Another myth is that piranhas are attracted to blood and will attack anything that is bleeding. While piranhas can detect blood in the water, they are not solely attracted to it. They are more likely to be drawn by the sight and sound of struggling prey, rather than the presence of blood alone.

It is also important to dispel the myth that piranhas are man-eaters. These fish do not typically prey on larger animals, and cases of piranhas attacking humans are rare. When such encounters do occur, they are usually the result of mistaken identity or defensive behavior. It is crucial to understand the true nature of piranhas and not fall victim to exaggerated stories and misinformation.

Mol (2006) reported that attacks on humans by Serrasalmus rhombeus in Suriname were associated with high densities of piranhas during the dry season, high densities of human prey, agitation of the water by humans, and the spilling of food, fish offal, or blood into the water.

Interactions Between Piranhas and Humans

While Caribe are generally not a threat to humans, there have been cases of interactions between the two. These interactions are often the result of human activities encroaching on piranha habitats, leading to increased encounters and potential conflicts.

In areas where fishing is prevalent, piranhas can be accidentally caught as bycatch. This can result in bites or accidental injuries when handling the fish. Additionally, recreational activities such as swimming or wading in piranha-infested waters can increase the likelihood of encounters between humans and these fish.

To minimize the risk of negative interactions, it is important to understand and respect the natural habitats of piranhas. Conservation efforts and responsible tourism practices can help protect both piranhas and humans, ensuring that these encounters remain rare and harmonious.

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Beyond chance encounters, piranhas are also used as a food source for certain communities in the Amazon. Although the fish can be consumed, it is important to adhere to sustainable fishing practices to prevent overexploitation and maintain the ecological balance of piranha populations.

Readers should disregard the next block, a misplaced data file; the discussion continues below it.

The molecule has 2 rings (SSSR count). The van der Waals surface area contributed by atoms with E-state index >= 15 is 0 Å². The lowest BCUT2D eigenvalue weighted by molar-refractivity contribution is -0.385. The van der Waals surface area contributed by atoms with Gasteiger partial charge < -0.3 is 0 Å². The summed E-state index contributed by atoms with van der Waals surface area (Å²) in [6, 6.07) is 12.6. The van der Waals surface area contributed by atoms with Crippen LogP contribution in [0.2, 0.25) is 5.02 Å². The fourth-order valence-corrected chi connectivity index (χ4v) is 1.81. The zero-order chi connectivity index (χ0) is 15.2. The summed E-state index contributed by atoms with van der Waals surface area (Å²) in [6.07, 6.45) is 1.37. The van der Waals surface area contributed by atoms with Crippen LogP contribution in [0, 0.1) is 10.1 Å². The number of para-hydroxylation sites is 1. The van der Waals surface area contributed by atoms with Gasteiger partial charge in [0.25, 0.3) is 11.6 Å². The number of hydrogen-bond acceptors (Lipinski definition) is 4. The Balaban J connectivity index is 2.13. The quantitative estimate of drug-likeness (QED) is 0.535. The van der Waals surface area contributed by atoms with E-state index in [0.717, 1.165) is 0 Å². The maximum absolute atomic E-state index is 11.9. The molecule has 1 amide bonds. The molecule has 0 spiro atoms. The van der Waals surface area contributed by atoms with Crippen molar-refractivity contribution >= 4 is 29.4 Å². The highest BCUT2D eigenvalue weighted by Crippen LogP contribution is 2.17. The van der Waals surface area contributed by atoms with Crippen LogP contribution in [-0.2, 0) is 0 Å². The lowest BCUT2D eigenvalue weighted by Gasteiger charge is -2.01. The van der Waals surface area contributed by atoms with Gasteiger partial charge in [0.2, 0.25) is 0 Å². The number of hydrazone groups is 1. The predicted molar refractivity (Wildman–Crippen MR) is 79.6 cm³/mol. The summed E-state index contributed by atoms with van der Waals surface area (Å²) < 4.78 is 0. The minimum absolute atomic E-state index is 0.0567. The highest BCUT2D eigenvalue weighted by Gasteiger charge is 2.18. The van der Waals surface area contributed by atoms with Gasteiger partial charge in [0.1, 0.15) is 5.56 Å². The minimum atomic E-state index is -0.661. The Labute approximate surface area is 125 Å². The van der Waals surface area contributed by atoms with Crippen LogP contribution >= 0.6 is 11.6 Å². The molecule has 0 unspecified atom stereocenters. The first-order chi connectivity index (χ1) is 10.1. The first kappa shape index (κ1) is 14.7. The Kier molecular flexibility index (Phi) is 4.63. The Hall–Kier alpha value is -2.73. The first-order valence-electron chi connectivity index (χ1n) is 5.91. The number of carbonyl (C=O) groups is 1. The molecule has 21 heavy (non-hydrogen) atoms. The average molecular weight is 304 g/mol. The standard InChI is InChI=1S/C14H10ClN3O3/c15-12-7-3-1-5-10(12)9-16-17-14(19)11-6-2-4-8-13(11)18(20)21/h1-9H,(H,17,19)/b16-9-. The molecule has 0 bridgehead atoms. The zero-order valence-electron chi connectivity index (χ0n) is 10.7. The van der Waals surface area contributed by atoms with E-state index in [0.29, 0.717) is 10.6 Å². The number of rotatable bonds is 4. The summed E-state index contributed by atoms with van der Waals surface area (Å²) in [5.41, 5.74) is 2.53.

Conclusion

Piranhas are fascinating creatures that have captured the imagination of people around the world. While they have a fearsome reputation, they are not mindless killers or man-eaters. Piranhas are highly adaptable fish with complex behaviors, social structures, and unique adaptations that make them successful predators in their natural habitats.

Understanding the true nature of piranhas and dispelling myths and misconceptions is crucial for appreciating these remarkable fish and promoting their conservation. By respecting their habitats and practicing responsible interactions, we can coexist with piranhas and ensure the preservation of these iconic Amazonian species for future generations.

References

Belén-Camacho, D. R., García, D., Moreno-Álvarez, M. J., Medina, C., & Granados, Á. (2006). Composición proximal, ácidos grasos y características fisicoquímicas de aceite de harina artesanal de caribe (Serrasalmus rhombeus Pisces: Characidae) proveniente de Caicara del Orinoco-Venezuela. Grasas y aceites, 57(4).

Bevilaqua, D. R., Freitas, C. E., & Soares, M. G. (2010). Crescimento e mortalidade de Pygocentrus nattereri Kner, 1985 em lagos de várzea da região de Manacapuru, Amazônia. Revista Brasileira de Engenharia de Pesca, 5(2), 43-52.

Divya, P. K., & Ranjeet, K. (2014). Effect of temperature on oxygen consumption and ammonia excretion in red bellied piranha Pygocentrus nattereri kner, 1858. Journal of Aquatic Biology and Fisheries, 2(1), 97-104.

Germain, M. S. (2017). Las pirañas: Anatomía, alimentación, reproducción, enfermedades, cría en acuario. Parkstone International.

Khan, M. M. R., Hasan, M., Siddik, M. A. B., Hossain, M. I., & Sarder, M. R. I. (2010). Investigation into carnivorous feeding nature of piranha (Pygocentrus nattereri) under laboratory condition in Bangladesh. Progressive Agriculture, 21(1-2), 151-158.

Machado, V. N., Collins, R. A., Ota, R. P., Andrade, M. C., Farias, I. P., & Hrbek, T. (2018). One thousand DNA barcodes of piranhas and pacus reveal geographic structure and unrecognised diversity in the Amazon. Scientific Reports, 8(1), 8387.

Mirzabagheri, D., Moradeian, M., & Mirzabagheri, D. (2016). Effect of various diets on some growth indexes and the resistance percentage in Piranha fish (Pygocentrus nattereri).

Mol, J. H. (2006). Attacks on humans by the piranha Serrasalmus rhombeus in Suriname. Studies on Neotropical Fauna and Environment, 41(3), 189-195.

Oldfield, R.G., Thal, J.E., Das, P. et al. Agonistic behavior and feeding competition in the largest piranha species, Pygocentrus piraya, in a zoo. J Ethol 41, 25–37 (2023). https://doi.org/10.1007/s10164-022-00763-0

Patrick, M. L., & Bergman, H. L. 1998. Effects of Water pH and Calcium Concentration on Ion Balance in Fish of the Rio Negro, Amazon.

Queiroz, H.L., Sobanski, M.B. & Magurran, A.E. Reproductive strategies of Red-bellied Piranha (Pygocentrus nattereri Kner, 1858) in the white waters of the Mamirauá flooded forest, central Brazilian Amazon. Environ Biol Fish 89, 11–19 (2010). https://doi.org/10.1007/s10641-010-9658-1

Rahman M. M., Abu Ahmed A. T., Mahmud M. M. and Hossain M. A. 2008. Growth Study of an Exotic Fish, Red Piranha (Pygocentrus nattereri) in Polyculture Pond, Bangladesh. Int. J. Sustain. Crop Prod. 3(2):33-38

Schartl, M., Kneitz, S., Volkoff, H., Adolfi, M., Schmidt, C., Fischer, P., … & Warren, W. C. (2019). The piranha genome provides molecular insight associated to its unique feeding behavior. Genome biology and evolution, 11(8), 2099-2106.

Thompson, A. W., Betancur-R, R., López-Fernández, H., & Ortí, G. (2014). A time-calibrated, multi-locus phylogeny of piranhas and pacus (Characiformes: Serrasalmidae) and a comparison of species tree methods. Molecular Phylogenetics and Evolution, 81, 242-257.